Avoid taking money from your pension at age 55. | Splinter

Avoid taking money from your pension at age 55.

There are a number of disadvantages to withdrawing money from your pension before retirement.

The obvious one is that you will have a smaller pot when you eventually retire.

If at all feasible, it is far better to fund your immediate monetary requirements from other assets like cash savings.

If you are over 55, you may be tempted to withdraw money from your pension, which is likely to be your largest pot of money, even if you have not yet retired, because of rising expenses.

Taking money out of your pension early can be tempting to pay off debts like mortgages that are still owed, cover long-term care costs for family members, pay for school or university expenses for your children, or assist your children in getting on the housing ladder.

There are several reasons, though, why you shouldn’t access your pension until you need it for what it was designed for—your retirement.

Up to 25% of a money purchase or personal pension can be withdrawn tax-free after age 55, but anything taken in excess is subject to tax at your marginal rate.

This may mean that you will be moved into a higher tax bracket if you take on pension income in addition to what you now make.

You could be paying income tax on your pension income at a rate of 40 to 45 percent, whereas if you delay taking your pension until your normal earnings cease, your tax is likely to be lower in future years.

The Money Purchase Annual Allowance (MPAA), which prevents you from contributing more than £10,000 annually to a money purchase pension instead of up to £60,000, is triggered when you withdraw funds from a pension that are not included in the 25% tax-free entitlement.

You will no longer be able to carry forward up to three years’ worth of unused deductions into the current tax year. This will limit what you may invest in a pension during a period when you may be earning the most and capable of investing the most.

The £10,000 limitation includes employer contributions.

That means that your overall pension will be smaller when you retire because you didn’t increase your pension as much as you could have, especially since you also withdrew money from it.

This can result in a less comfortable retirement or the exhaustion of your retirement funds prior to your death.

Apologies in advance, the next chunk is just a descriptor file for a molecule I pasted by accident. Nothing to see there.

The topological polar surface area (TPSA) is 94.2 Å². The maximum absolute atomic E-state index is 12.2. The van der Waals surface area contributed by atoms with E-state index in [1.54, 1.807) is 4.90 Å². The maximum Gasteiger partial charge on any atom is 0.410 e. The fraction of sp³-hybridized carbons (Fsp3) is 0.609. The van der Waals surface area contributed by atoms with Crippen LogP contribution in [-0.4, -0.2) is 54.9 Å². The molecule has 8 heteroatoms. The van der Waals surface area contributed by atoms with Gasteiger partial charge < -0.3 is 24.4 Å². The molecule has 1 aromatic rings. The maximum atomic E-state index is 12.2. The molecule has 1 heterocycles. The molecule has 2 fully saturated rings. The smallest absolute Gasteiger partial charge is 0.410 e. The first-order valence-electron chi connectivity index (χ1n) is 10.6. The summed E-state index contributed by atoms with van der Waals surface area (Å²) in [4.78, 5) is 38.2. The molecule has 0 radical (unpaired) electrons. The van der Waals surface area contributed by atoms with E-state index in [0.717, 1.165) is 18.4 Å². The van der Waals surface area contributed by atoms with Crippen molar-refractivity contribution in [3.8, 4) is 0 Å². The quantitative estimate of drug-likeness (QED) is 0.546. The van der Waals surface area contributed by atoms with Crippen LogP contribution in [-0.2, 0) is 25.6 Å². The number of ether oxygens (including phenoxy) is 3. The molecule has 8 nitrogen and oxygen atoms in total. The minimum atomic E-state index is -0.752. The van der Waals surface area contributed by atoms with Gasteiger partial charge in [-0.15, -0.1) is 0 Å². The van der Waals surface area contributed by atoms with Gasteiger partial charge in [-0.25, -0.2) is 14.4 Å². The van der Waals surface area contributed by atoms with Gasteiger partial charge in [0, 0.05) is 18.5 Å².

There are plenty of arrangements that don’t trigger the MPAA. For example:

  • You take a tax-free lump sum and buy an annuity that gives you a guaranteed minimum income
  • You take a tax-free lump sum from your pension pot and set up a drawdown scheme but don’t yet take any income from the drawdown scheme
  • You are able to cash in pension pots with a value of less than £10,000.

Please note: A pension is a long-term investment not normally accessible until age 55 (57 from April 2028 unless the plan has a protected pension age).

The value of your investments (and any income from them) can go down as well as up, which would have an impact on the level of pension benefits available. The interest rates in effect at the time you take your benefits could also have an impact on your pension income.

The tax implications of pension withdrawals should be based on your individual circumstances, tax legislation, and pension regulations, which are subject to change. You should seek advice to understand your options at retirement from Unavida Wealth Management Ltd.

Registered in England and Wales. Registered Number 5553273.
Registered Address: 8f Millars Brook, Molly Millars Lane, Wokingham, Berkshire, RG41 2AD.

A pension is a long-term investment that typically cannot be accessed until age 55 (57 from April 2028). The level of pension benefits offered could change depending on the value of your investments (and any income they may generate).

The interest rates in effect at the time you begin receiving benefits may also have an impact on your pension income. The tax consequences of pension withdrawals will depend on your unique situation. In later Finance Acts, tax rates, tax bases, and tax relief may change.

The opinions expressed by Ray Best are meant to inform and educate. Before making any investment decisions always take advice that is pertinent to your investment personality and financial situation.

You are aware that past performance will not necessarily be repeated in the future, but you should be aware that persistent poor performance invariably will.

The value of an investment and the income from it could go down as well as up.

The return at the end of the investment period is not guaranteed and you may get back less than you originally invested.

UnaVida Wealth Management Ltd. is directly authorised and regulated by the Financial Conduct Authority (440577).

The guidance in this website is primarily aimed at a UK audience and is subject to regulation by the Financial Conduct Authority (FCA).

The Financial Conduct Authority does not regulate tax planning, estate planning, or wills and any form of legal documentation.